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Photo walks are a wonderful way of connecting with like-minded people. They also keep you active and provide a brilliant reason to get out and shoot. But when it comes to helping you create better photographs, they can be limiting. Here’s why and a photography tip to show you what you can do about it.
A Photography Tip For Everyone
This series offers a photography tip for all levels of photographer. The objective is to go against the norms and offer unconventional tips to help you improve your skillset. We have already published simple, outside of the box tips, that will help find better locations for shoots and make better edits in post. Check them out!
Photography Tip For Photo Walks
First and foremost, I love photo walks. As someone who has a background in street photography, let me tell you, it can become rather lonely. So whenever an opportunity arises to hang with some like-minded people, I jump right for it.
But there’s a common issue that I notice whenever I attend such walks: people stick together. “Erm, Dan, it’s a photo walk, of course, they stick together!” Yes, I get that, but I mean they really stick together. I’ve seen photographers stand side by side, all making the same shot. One photographer says, “oh, look at that,” and the group simultaneously starts snapping.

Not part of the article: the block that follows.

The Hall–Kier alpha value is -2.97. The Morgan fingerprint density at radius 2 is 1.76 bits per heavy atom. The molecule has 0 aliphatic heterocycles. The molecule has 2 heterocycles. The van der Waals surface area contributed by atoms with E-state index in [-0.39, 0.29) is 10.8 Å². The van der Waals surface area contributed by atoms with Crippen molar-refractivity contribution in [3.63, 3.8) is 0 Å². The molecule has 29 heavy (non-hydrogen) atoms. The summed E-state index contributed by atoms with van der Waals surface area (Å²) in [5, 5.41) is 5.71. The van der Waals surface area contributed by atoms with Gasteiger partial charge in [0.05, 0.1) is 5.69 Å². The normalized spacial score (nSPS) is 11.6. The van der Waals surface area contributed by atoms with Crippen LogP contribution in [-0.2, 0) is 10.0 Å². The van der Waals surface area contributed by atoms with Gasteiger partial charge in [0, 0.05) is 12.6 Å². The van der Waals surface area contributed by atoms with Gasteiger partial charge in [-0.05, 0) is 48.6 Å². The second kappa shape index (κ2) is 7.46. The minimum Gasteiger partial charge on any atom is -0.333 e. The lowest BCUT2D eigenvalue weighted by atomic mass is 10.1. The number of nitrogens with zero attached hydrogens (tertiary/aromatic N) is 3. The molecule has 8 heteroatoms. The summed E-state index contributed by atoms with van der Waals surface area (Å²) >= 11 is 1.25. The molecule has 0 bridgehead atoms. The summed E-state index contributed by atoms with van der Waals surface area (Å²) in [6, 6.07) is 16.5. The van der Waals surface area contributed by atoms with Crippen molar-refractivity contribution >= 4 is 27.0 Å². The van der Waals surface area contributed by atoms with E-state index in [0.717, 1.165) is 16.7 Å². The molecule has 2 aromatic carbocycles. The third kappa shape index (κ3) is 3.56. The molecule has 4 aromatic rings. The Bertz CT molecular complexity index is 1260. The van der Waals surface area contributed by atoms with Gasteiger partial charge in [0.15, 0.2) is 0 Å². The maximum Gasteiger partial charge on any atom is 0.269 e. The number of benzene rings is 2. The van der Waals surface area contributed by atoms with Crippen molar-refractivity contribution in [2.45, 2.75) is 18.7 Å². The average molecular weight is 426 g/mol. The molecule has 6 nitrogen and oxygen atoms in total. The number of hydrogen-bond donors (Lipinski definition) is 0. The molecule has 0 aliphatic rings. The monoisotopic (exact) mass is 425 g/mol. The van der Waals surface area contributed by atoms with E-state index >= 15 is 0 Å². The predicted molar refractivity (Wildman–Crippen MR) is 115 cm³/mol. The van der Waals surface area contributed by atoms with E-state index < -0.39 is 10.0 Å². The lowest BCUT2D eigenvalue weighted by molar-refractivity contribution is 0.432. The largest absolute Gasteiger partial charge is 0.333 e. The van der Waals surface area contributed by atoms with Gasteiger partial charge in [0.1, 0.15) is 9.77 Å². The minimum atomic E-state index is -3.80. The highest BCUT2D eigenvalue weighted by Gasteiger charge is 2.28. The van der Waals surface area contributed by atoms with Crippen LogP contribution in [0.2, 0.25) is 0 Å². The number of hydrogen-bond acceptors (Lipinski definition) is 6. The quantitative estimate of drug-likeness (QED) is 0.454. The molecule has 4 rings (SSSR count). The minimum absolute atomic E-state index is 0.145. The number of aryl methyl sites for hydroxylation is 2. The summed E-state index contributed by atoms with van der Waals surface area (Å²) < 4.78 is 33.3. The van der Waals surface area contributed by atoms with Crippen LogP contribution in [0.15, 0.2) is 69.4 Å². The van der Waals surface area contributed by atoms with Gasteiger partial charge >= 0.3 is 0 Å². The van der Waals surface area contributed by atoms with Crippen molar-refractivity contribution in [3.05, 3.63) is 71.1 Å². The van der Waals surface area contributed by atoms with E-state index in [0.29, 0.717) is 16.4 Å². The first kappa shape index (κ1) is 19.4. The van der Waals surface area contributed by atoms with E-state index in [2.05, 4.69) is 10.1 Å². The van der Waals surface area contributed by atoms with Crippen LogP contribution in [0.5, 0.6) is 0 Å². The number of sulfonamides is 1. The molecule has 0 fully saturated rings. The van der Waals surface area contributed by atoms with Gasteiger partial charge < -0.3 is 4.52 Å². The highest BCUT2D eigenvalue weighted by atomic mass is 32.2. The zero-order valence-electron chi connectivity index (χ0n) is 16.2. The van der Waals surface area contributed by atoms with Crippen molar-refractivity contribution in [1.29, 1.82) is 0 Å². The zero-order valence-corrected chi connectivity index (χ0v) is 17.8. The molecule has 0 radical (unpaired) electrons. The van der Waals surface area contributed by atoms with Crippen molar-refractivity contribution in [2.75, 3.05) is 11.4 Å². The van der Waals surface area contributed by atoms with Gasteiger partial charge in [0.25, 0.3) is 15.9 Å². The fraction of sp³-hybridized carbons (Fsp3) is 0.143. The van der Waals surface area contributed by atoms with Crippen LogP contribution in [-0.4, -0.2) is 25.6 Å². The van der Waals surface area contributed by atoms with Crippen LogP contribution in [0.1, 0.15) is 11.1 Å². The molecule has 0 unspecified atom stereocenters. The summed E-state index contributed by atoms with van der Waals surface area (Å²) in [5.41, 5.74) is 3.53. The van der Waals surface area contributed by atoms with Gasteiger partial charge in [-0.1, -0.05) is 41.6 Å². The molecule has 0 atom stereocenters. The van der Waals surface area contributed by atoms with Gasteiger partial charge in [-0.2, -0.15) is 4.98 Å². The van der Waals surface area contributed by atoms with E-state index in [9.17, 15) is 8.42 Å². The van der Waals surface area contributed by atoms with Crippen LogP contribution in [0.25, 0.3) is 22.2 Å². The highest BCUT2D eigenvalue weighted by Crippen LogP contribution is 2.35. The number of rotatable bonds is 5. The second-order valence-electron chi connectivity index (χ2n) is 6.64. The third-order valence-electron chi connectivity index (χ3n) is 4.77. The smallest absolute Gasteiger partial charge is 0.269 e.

Post photo walk, they all go to the coffee shop and guess what happens: they all have the same collection of photos. In my opinion, the post photo walk is extremely important because it’s a chance to get real-world feedback about your photographs from other photographers. Unlike social media, where you get two worded comments that teach you nothing about the image you made.
But what can you all say to each other after a photo walk if you’ve all made the same photos?
The solution to all this is simple. My photography tip is go do your own thing when attending a photo walk. Sure, meet at the beginning and say your hello’s. But when it’s time to go shoot, drift away from the pack and really get into the zone. You can still be in the same area, and there’s no doubt you will pass by the members of the walk along the way – so you won’t feel isolated. But by separating from the pack, you allow yourself to get your own photos, not a photo another member of the group spotted.
Being alone forces you to think and really puts you in the moment when creating the shot. And going alone removes unwanted distraction, something that is common when walking side by side with your buddies. After the walk, when it’s time to be social and compare, you’ll have a set of images different from others. They may all suck, but at least they’re your images, and people can critique them in better detail.
Of course, you can choose to completely ignore this photography tip and go on the photo walk for the fun of it. But if you want to improve as a photographer and get better feedback from your peers, be the lone wolf during the process of making your photos and return to the pack when it’s the right time.